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Table of Contents
ORIGINAL ARTICLE
Year : 2019  |  Volume : 6  |  Issue : 2  |  Page : 58-64

Oxidative stress and biomarker of tumor necrosis factor-alpha, malondialdehyde, and ferric reducing antioxidant power in hypertension


1 Department of Biochemistry, GSVM Medical College, Kanpur, Uttar Pradesh, India
2 Department of Biochemistry, Moti Lal Nehru Medical College, Allahabad, India
3 Department of Biochemistry, Santosh Medical College and Hospital (Santosh University), Ghaziabad, Uttar Pradesh, India

Date of Web Publication18-Nov-2019

Correspondence Address:
Dr. Anand Narayan Singh
Department of Biochemistry, GSVM Medical College, Kanpur, Uttar Pradesh
India
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Source of Support: None, Conflict of Interest: None


DOI: 10.4103/ami.ami_34_19

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  Abstract 

Background: Concurrent with the imbalance of oxidizing agents and antioxidants, high blood pressure (BP) is a major physical condition burden in the current scenario. Tumor necrosis factor-alpha (TNF-α) plays a vital role in the pathogenesis of hypertension (HTN). TNF-α inhibitor improves clinical symptoms; however, their outcome on high BP has not been investigated. We investigated the inflammatory marker TNF-α, malondialdehyde (MDA), and ferric reducing antioxidant power (FRAP) in hypertensive patients. We measured BP randomly using an ambulatory observe in hypertensive patients. Measured systolic BP was 140 mmHg and/or diastolic BP was 90 mmHg were considered hypertensive. Materials and Methods: A total of 60 cases were considered in the study involving 30 hypertensive patients and 30 normal controls (30). Measurements of serum concentrations of TNF-α, MDA, and FRAP in HTN patients were done in both the groups. Results: Serum TNF-α was found to be remarkably increased in study participants as compared to the normal group (r = 0.32,P < 0.0001*). Serum MDA was also raised in hypertensive as compared to the control group (r = 0.99**,P < 0.0001*), whereas serum FRAP was found to be decreased in the hypertensive group in comparison to the healthy controls (r = 0.23,P < 0.0001*). Conclusions: It is concluded that high BP leads to the generation of oxidative stress with a remarkable elevation of TNF-α and MDA levels. The indicates decrease level of Ferric Reducing Antioxidant Power (FRAP) and suggest a possible role of oxidative stress in the pathophysiology of hypertension.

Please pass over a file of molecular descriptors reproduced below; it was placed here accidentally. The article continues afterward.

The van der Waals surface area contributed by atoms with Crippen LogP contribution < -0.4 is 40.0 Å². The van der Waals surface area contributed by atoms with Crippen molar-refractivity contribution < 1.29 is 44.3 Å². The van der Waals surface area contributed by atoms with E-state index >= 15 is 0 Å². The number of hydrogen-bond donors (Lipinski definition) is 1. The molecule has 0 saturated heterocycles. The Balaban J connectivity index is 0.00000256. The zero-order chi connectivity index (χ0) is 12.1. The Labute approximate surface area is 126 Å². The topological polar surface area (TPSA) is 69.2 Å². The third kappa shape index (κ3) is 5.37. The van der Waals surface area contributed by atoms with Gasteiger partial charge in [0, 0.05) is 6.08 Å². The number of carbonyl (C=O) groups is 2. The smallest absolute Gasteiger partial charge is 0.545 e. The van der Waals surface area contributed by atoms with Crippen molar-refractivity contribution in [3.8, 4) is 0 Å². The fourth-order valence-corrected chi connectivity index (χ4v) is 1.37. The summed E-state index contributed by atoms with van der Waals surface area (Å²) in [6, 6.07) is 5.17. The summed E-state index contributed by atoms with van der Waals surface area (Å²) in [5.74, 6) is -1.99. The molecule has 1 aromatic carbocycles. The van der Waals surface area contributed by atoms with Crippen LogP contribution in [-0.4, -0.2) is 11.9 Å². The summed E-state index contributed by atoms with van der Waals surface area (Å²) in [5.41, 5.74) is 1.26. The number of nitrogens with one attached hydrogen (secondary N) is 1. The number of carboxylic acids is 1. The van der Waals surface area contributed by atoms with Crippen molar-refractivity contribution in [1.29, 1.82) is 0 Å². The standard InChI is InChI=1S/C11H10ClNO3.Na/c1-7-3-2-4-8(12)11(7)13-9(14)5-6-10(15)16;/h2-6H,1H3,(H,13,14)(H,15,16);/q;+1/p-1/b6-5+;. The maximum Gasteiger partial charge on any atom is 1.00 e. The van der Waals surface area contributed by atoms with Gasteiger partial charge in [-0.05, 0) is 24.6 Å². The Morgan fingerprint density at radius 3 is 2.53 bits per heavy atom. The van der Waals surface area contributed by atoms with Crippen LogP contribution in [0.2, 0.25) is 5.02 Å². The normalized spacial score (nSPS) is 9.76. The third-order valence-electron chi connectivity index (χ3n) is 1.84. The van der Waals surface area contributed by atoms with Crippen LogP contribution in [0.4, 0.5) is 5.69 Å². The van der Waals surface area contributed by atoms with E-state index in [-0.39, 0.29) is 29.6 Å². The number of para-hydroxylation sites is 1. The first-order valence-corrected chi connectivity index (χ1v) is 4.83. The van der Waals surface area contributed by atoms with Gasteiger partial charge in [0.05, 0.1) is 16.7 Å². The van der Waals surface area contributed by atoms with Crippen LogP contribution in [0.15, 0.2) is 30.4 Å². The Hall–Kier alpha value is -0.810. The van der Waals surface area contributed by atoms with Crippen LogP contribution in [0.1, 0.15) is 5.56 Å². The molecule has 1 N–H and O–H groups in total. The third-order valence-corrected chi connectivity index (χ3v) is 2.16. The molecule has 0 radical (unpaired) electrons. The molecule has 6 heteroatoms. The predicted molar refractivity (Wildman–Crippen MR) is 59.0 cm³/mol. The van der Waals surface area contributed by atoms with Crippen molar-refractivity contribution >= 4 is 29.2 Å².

Keywords: Biomarker, blood pressure, hypertension, reactive oxygen species


How to cite this article:
Verma MK, Jaiswal A, Sharma P, Kumar P, Singh AN. Oxidative stress and biomarker of tumor necrosis factor-alpha, malondialdehyde, and ferric reducing antioxidant power in hypertension. Acta Med Int 2019;6:58-64

How to cite this URL:
Verma MK, Jaiswal A, Sharma P, Kumar P, Singh AN. Oxidative stress and biomarker of tumor necrosis factor-alpha, malondialdehyde, and ferric reducing antioxidant power in hypertension. Acta Med Int [serial online] 2019 [cited 2019 Dec 6];6:58-64. Available from: http://www.actamedicainternational.com/text.asp?2019/6/2/58/271113


  Introduction Top


Hypertension (HTN) is a main health problem in developed as well as developing countries with a common result of elevated blood pressure (BP). HTN is present in 60%–70% of the population over 60 years of age and may result in cardiovascular complications such as stroke, coronary heart disease, and heart failure.

High BP (essential HTN) is defined as systolic pressure >140 and/or diastolic pressure >90. Patients with systolic BP (SBP) between 120 and 139 or diastolic BP (DBP) of 80–89 are considered “prehypertensive” and need medical monitoring and lifestyle changes.[1] Oxidative stress is caused by imbalance between the production of reactive oxygen species (ROS) and the ability of a biological system to readily detoxify the reactive intermediates improved vascular oxidative stress, the resulting damage. This could be considered to the pathogenesis of high Blood Pressure, a major factor cause for heart disease mortality.[2],[3]